The Association of Africans Living in Vermont (AALV.Inc) is a community-based nonprofit organization located in Burlington, Vermont. AALV has delivered bilingual/bicultural bridging case-management services for thousands of refugees resettling in Vermont from all parts of the world. This includes immigrant youth, adults, and families since 2005, and is among the most respected providers nationally of the Office of Refugee Resettlement's Ethnic Community Self-Help model of refugee assistance. The programs offered by AALV are many, and include both a youth development program, providing tutoring and mentoring to refugee and immigrant youth with the aim of providing a safe community space for young people and to work towards improving school performance; and a health and behavioral health program, focused on health promotion, referrals to medical and mental health providers, mutual support for survivors of sexual violence, and health education.
Aurora Mental Health Center
The Trauma Resilience Youth Program (TRYP) was established in 2016 as a five-year grantee from SAMHSA and National Child Traumatic Stress Initiative–Category 3 (2016-2021), and continues to be a SAMHSA funded NCTSI Cat III grantee (2021-2026). TRYP aims to address disparities in accessibility to mental health services for refugee and immigrant families who have resettled in Colorado, as well as to provide treatment needs specific to cultural adaptations and implementation in a service system that effectively engages and retains this specific population. Over the five year grant period, we aim to serve at least 690 children and families. Programming includes providing direct evidence-based mental disorder treatment and services including screening, assessment, case management, therapy, prevention, interpretation, and cultural brokerage.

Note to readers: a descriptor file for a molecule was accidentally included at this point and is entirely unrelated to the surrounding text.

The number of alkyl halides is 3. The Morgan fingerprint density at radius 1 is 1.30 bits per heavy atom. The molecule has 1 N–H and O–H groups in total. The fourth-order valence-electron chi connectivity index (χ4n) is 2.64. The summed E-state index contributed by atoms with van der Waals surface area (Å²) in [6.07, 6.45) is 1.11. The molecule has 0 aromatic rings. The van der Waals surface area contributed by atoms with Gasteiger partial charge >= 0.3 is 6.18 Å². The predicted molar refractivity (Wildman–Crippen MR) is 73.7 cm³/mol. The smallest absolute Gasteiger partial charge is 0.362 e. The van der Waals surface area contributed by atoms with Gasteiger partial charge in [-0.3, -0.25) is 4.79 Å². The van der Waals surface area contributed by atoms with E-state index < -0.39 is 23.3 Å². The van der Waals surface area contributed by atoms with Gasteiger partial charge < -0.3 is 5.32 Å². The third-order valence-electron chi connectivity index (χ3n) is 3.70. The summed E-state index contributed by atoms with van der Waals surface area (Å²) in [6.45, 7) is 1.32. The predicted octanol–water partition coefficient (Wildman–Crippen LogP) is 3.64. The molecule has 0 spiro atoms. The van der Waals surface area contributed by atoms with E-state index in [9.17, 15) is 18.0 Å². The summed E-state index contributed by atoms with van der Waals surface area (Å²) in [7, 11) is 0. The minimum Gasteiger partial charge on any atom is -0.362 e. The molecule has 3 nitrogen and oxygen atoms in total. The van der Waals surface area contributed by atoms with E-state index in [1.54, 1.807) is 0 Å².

Azusa Pacific University, Community Counseling Center
Azusa Pacific University's Community Counseling Center (CCC) offers culturally sensitive, multidisciplinary mental health and psychological assessment services for clients of all ages across the San Gabriel Valley, in Los Angeles County. Located in the city of Azusa, CA, and working with local cities and school districts, the center is a trusted leader in mental health prevention and intervention, including trauma-informed care. The center is committed to advancing wellness by facilitating client access to care, and engaging the community through a collaborative approach to service delivery. An active leader and participant on San Gabriel Valley health consortiums, APU's CCC is committed to robust training opportunities and quality client care. Services include individual, child, family, and couples work.